Defining postcolonial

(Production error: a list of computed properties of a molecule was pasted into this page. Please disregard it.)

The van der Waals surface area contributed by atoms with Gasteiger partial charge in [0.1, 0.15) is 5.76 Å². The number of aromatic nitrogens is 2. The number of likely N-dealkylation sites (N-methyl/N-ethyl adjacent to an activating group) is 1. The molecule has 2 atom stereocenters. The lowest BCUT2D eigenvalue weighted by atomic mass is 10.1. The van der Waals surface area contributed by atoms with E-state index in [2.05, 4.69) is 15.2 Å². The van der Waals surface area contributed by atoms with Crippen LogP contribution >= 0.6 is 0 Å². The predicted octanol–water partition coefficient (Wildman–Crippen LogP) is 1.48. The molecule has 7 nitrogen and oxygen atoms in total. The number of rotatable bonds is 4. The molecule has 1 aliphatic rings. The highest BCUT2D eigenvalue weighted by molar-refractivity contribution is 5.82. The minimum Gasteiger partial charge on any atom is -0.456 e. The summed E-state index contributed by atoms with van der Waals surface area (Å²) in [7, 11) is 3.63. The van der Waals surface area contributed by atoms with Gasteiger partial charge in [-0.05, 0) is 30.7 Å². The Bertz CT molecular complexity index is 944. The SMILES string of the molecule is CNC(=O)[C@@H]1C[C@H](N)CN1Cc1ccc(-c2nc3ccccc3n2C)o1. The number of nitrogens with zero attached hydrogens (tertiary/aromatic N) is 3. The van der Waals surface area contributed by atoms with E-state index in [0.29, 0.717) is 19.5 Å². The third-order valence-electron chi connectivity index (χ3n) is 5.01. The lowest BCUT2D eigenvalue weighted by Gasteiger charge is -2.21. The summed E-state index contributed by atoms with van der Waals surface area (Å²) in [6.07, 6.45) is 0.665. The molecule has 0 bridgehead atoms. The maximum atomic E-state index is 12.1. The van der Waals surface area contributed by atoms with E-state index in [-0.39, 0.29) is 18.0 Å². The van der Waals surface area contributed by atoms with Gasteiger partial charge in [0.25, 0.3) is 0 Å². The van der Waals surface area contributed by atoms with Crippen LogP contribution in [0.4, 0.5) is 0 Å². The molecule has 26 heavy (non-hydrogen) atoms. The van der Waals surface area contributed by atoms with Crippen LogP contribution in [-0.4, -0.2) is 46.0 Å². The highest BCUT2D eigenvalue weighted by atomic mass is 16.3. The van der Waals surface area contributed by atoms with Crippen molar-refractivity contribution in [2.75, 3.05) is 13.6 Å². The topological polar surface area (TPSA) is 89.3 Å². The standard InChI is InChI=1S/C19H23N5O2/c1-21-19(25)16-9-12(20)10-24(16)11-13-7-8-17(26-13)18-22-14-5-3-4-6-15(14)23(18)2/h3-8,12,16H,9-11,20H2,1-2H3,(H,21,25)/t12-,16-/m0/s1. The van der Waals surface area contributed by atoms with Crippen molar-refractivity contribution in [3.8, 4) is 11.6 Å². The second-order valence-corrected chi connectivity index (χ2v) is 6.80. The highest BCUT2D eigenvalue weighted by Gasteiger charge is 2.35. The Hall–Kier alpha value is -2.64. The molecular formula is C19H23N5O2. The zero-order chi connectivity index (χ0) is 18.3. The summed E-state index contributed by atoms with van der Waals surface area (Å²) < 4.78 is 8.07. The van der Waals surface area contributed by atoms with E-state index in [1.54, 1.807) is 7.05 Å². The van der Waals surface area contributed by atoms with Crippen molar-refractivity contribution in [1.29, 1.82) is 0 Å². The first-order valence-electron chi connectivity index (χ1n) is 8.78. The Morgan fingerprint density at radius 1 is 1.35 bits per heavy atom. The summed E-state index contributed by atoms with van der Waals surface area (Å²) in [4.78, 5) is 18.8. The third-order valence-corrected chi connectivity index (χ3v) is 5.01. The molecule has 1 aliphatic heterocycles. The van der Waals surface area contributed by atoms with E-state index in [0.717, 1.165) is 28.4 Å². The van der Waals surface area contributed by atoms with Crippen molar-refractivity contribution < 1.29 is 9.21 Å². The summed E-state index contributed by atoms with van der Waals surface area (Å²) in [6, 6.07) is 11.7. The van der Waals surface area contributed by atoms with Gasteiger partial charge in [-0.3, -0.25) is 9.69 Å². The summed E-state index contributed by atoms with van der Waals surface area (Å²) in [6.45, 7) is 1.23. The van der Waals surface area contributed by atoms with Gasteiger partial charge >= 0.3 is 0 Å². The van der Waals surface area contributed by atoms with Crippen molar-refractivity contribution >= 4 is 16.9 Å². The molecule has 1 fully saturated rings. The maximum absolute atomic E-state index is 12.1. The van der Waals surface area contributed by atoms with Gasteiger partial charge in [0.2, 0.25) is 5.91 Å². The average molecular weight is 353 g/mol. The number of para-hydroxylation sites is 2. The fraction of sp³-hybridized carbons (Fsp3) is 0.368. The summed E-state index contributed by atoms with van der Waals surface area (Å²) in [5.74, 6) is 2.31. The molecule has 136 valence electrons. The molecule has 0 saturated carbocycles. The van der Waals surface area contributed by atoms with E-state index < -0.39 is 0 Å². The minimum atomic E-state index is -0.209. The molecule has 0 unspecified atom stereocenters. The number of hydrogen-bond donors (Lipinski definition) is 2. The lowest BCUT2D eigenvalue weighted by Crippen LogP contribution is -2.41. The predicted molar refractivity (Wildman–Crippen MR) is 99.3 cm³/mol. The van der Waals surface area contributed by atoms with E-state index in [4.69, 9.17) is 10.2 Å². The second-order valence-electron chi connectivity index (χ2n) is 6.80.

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Understanding postcolonial involves thorough description of the postcolonial theories by Said, Spivak and Bhabba. The importance of the concept of postcolonialism rests in the literary discourse used in colonial as well as postcolonial historical periods. Colonial and postcolonial are somewhat connected because there is a relation to the subsequent term as well as some opposition (Williams and Chrisman 3). European domination on its colonies in various parts of the world through which, it compelled the colonised to accept its institutions and norms followed by the political freedom of the colonies brought about the age of postcolonial around the globe. Western powers have strategic, economic and political reasons for colonising territories and that purpose has been given in their literary works as well like Conrad’s Heart of Darkness (Huggan and Tiffin 141). The ending of twentieth century saw coining of the term postcolonial like many others such as postmodern, poststructural, and many others. The Britannica Encyclopaedia describes postcolonialism as a historical period depicting the after effects of Western colonialism (Ivison). Around 1980s, “Commonwealth literary studies and colonial discourse analysis become part of the then emerging (and now vast) field of literary, cultural, anthropological, political, economic, and historical enquiry into the consequences of (Western) colonization that we call ‘postcolonial studies’.” (Bertens 173) The word postcolonial was used in 1970s as an alternative for postfreedom or independence problems around the globe. Postcolonial can be understood as a colonial experience after the departure of Western colonists about their own culture.